FORTUNE Small Business:

Can I patent someone else's work?

There are other ways to keep copycats from stealing your vendors' products.

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(FORTUNE Small Business) -- Dear FSB: My store sells a line of goods such as potholders and tote bags made by a local artisan from ethnic cloth she buys. They're popular, but the artisan is a hobbyist with no desire to patent or copyright them. I plan to start selling the items online, and hope to keep rivals from copying them. But can I patent or copyright someone else's work?

- Charles Phillips, Owner, The Personal Touch, Culver City, Calif.

Dear Charles: Absent a 'work made for hire' agreement or an assignment of rights, you can't patent someone else's invention, or copyright her work, says Peter Sloane, an intellectual property lawyer with Ostrolenk Faber Gerb & Soffen in New York City.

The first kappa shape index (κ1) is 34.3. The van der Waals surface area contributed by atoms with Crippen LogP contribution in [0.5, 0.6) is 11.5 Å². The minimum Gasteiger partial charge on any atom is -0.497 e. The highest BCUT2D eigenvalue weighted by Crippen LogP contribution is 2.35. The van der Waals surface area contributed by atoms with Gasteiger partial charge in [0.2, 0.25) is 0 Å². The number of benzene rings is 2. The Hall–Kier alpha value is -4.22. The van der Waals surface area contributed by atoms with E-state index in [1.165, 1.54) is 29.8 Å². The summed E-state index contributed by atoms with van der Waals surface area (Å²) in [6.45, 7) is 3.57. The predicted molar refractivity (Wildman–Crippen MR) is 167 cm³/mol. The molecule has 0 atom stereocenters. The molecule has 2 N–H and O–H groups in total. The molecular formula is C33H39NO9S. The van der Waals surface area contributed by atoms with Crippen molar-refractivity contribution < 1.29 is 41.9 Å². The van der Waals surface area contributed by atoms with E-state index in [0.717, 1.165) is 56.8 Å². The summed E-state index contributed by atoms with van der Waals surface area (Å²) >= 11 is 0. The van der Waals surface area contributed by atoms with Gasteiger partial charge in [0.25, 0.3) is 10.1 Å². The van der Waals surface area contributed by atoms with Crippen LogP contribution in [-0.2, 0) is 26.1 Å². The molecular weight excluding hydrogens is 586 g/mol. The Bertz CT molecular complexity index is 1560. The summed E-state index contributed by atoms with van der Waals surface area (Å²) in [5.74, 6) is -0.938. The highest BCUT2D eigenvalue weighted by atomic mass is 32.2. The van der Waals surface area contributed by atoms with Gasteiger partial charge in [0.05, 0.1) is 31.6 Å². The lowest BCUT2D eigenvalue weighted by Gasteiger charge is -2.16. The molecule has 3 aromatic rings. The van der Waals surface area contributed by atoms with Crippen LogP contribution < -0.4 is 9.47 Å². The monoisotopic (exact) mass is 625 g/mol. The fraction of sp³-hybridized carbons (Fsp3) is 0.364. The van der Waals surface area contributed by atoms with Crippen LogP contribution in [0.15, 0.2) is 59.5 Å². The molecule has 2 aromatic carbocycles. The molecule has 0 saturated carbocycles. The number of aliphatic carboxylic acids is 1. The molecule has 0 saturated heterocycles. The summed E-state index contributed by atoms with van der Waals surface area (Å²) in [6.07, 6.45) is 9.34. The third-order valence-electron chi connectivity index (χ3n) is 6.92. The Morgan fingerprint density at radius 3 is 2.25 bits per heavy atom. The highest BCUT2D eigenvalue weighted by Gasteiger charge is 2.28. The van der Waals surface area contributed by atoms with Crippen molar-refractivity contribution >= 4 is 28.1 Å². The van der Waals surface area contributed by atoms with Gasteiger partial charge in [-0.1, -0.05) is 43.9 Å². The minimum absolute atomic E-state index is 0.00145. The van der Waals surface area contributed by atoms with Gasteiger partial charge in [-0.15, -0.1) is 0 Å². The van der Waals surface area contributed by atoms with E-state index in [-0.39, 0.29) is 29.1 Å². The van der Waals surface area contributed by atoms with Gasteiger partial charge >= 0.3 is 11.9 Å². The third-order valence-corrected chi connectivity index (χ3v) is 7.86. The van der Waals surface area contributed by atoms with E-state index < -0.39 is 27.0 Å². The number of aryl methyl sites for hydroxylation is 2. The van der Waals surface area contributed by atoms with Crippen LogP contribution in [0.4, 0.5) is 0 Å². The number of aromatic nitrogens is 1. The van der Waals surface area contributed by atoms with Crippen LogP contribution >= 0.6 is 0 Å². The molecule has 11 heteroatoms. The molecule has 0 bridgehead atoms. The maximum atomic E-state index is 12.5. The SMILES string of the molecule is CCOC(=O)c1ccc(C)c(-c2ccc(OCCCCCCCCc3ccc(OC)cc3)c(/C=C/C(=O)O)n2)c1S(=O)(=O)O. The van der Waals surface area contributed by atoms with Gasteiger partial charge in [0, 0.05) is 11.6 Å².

If you don't hold a patent or copyright on the items, you might seek an exclusive license to sell them, adds Greenberg Traurig's Ian Ballon, who works in the firm's Los Angeles and Silicon Valley offices.

To obtain the rights to profit from the artisan's work using any of these methods, you'll need a savvy intellectual property lawyer to draft an agreement. However, notes Sloane, "The shape of functional products such as potholders and tote bags is usually not legally protected."

And, you say the artisan buys the fabric she uses. If she doesn't design it, she has no rights to offer you, Sloane says.

"If the artisan can identify the fabric's designer, try to obtain an assignment of rights from him or her," he adds.

You should also know that if the fabric is truly ethnic or ancient, it is likely to be in the public domain, and not entitled to legal protection. To top of page

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